This project has led to a greater understanding of the algorithmic behaviour of stable matching problems with indifference. In addition, due to a broadening of its scope, the project has led to new algorithmic results for a range of stable matching problems where preference lists need not involve indifference, motivated by real-world practical applications.

For HR where preference list may include ties, we have formulated a collection of results that relate to the hardness of computing so-called "weakly stable" matchings in this context, including a range of approximability results. For so-called "strongly stable" matchings, we presented an efficient algorithm for finding such a matching, should one exist. Also, for the so-called "super-stability" criterion, we formulated a variety of algorithmic results for problems concerned with super-stable matchings, including the problem of finding "fair" super-stable matchings (favouring neither one side nor the other).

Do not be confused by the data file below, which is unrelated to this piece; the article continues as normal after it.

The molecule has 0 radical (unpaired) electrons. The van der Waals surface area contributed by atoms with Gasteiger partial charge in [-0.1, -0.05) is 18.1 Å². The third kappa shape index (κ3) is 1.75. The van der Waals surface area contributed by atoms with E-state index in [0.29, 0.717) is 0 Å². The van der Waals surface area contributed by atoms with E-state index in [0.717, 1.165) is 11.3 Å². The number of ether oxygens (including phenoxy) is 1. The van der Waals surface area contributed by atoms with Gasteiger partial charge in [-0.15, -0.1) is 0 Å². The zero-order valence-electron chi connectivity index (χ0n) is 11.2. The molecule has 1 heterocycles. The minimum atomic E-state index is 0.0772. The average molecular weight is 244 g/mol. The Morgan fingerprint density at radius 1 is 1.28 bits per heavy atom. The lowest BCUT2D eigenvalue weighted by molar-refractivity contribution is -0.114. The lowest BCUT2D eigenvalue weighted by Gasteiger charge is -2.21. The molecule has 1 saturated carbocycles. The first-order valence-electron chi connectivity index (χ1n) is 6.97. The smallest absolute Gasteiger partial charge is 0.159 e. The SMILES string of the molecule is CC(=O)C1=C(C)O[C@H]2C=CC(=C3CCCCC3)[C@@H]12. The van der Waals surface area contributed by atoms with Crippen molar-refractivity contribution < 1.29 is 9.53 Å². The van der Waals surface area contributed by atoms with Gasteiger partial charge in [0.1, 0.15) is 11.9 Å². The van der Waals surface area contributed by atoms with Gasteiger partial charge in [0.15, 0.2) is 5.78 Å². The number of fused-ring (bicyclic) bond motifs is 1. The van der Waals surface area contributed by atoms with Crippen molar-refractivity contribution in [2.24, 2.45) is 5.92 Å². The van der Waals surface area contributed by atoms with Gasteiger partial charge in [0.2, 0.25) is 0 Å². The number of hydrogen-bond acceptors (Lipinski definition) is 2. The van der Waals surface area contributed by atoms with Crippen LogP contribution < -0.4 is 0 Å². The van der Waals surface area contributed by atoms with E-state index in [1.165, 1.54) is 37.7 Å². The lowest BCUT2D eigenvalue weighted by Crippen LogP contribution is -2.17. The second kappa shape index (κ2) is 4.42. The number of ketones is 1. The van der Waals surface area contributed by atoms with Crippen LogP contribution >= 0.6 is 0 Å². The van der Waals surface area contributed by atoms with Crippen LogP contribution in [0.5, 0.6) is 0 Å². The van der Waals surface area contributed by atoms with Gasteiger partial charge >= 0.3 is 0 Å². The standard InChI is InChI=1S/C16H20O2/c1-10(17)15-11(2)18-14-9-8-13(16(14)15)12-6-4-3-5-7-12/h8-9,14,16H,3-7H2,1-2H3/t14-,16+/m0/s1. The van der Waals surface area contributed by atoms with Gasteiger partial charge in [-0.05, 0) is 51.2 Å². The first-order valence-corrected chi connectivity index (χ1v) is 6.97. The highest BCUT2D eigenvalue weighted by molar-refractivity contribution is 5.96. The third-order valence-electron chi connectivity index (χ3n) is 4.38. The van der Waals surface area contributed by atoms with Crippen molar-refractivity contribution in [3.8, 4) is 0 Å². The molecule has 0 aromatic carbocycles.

In many practical applications, the preference lists of at least one set of agents (for example medical students) tend to be short. Also the preference lists of at least one set of agents (for example hospitals) could all be derived from the same objective criteria (such as the academic performance of the students). Each of these restrictions gives rise to variants of HR in which preference lists may be of constant length and/or derived from a single "master" list. We presented many algorithmic results for problems concerned with finding weakly stable matchings in these settings.

Constraint programming techniques provide a method of coping with hard problems - we formulated a range of models of stable matching problems as instances of Constraint Satisfaction problems, to be utilised by constraint solvers.